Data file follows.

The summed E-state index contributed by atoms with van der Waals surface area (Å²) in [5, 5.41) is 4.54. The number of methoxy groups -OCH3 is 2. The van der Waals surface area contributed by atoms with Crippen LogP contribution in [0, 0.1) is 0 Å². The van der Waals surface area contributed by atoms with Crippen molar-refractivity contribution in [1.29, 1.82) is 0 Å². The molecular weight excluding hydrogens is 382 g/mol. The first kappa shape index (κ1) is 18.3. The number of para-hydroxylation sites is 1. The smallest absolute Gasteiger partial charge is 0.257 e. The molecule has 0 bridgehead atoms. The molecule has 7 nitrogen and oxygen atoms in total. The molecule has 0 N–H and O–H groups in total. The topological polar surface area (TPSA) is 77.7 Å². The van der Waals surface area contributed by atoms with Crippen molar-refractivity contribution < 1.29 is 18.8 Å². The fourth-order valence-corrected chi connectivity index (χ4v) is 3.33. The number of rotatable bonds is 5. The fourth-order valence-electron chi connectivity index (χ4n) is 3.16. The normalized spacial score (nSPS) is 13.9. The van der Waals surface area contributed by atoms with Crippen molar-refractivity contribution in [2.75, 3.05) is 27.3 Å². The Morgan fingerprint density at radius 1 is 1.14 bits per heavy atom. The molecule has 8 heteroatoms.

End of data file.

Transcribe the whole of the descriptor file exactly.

The summed E-state index contributed by atoms with van der Waals surface area (Å²) in [5, 5.41) is 4.54. The number of methoxy groups -OCH3 is 2. The van der Waals surface area contributed by atoms with Crippen LogP contribution in [0, 0.1) is 0 Å². The van der Waals surface area contributed by atoms with Crippen molar-refractivity contribution in [1.29, 1.82) is 0 Å². The molecular weight excluding hydrogens is 382 g/mol. The first kappa shape index (κ1) is 18.3. The number of para-hydroxylation sites is 1. The smallest absolute Gasteiger partial charge is 0.257 e. The molecule has 0 bridgehead atoms. The molecule has 7 nitrogen and oxygen atoms in total. The molecule has 0 N–H and O–H groups in total. The topological polar surface area (TPSA) is 77.7 Å². The van der Waals surface area contributed by atoms with Crippen molar-refractivity contribution < 1.29 is 18.8 Å². The fourth-order valence-corrected chi connectivity index (χ4v) is 3.33. The number of rotatable bonds is 5. The fourth-order valence-electron chi connectivity index (χ4n) is 3.16. The normalized spacial score (nSPS) is 13.9. The van der Waals surface area contributed by atoms with Crippen molar-refractivity contribution in [2.75, 3.05) is 27.3 Å². The Morgan fingerprint density at radius 1 is 1.14 bits per heavy atom. The molecule has 8 heteroatoms.